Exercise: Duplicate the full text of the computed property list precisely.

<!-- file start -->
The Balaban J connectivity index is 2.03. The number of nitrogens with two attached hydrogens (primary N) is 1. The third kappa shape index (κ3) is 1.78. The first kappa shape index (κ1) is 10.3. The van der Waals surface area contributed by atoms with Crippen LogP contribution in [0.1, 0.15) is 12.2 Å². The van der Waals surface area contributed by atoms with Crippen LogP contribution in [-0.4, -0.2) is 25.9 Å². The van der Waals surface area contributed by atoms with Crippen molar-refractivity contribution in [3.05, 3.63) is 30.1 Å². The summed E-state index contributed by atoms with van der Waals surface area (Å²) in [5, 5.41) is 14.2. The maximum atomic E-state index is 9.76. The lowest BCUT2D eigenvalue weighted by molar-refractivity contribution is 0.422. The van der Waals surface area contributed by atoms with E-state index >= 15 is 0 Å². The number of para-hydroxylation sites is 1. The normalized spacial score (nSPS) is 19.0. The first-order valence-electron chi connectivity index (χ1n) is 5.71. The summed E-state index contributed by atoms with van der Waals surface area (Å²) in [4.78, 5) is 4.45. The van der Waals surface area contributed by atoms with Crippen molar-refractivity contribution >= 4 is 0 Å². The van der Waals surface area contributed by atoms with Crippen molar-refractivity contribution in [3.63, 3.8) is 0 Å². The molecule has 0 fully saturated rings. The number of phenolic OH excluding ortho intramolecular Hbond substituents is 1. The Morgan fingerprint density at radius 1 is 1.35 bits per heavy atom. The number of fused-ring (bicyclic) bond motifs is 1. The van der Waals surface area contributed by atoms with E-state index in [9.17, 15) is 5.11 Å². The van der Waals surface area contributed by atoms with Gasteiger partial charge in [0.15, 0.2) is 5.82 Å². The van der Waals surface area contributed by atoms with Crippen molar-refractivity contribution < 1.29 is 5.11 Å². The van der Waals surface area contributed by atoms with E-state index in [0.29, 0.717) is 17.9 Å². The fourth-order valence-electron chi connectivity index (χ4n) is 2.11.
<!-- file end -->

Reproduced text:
The Balaban J connectivity index is 2.03. The number of nitrogens with two attached hydrogens (primary N) is 1. The third kappa shape index (κ3) is 1.78. The first kappa shape index (κ1) is 10.3. The van der Waals surface area contributed by atoms with Crippen LogP contribution in [0.1, 0.15) is 12.2 Å². The van der Waals surface area contributed by atoms with Crippen LogP contribution in [-0.4, -0.2) is 25.9 Å². The van der Waals surface area contributed by atoms with Crippen molar-refractivity contribution in [3.05, 3.63) is 30.1 Å². The summed E-state index contributed by atoms with van der Waals surface area (Å²) in [5, 5.41) is 14.2. The maximum atomic E-state index is 9.76. The lowest BCUT2D eigenvalue weighted by molar-refractivity contribution is 0.422. The van der Waals surface area contributed by atoms with E-state index >= 15 is 0 Å². The number of para-hydroxylation sites is 1. The normalized spacial score (nSPS) is 19.0. The first-order valence-electron chi connectivity index (χ1n) is 5.71. The summed E-state index contributed by atoms with van der Waals surface area (Å²) in [4.78, 5) is 4.45. The van der Waals surface area contributed by atoms with Crippen molar-refractivity contribution >= 4 is 0 Å². The van der Waals surface area contributed by atoms with Crippen molar-refractivity contribution in [3.63, 3.8) is 0 Å². The molecule has 0 fully saturated rings. The number of phenolic OH excluding ortho intramolecular Hbond substituents is 1. The Morgan fingerprint density at radius 1 is 1.35 bits per heavy atom. The number of fused-ring (bicyclic) bond motifs is 1. The van der Waals surface area contributed by atoms with E-state index in [9.17, 15) is 5.11 Å². The van der Waals surface area contributed by atoms with Gasteiger partial charge in [0.15, 0.2) is 5.82 Å². The van der Waals surface area contributed by atoms with Crippen molar-refractivity contribution < 1.29 is 5.11 Å². The van der Waals surface area contributed by atoms with E-state index in [0.29, 0.717) is 17.9 Å². The fourth-order valence-electron chi connectivity index (χ4n) is 2.11.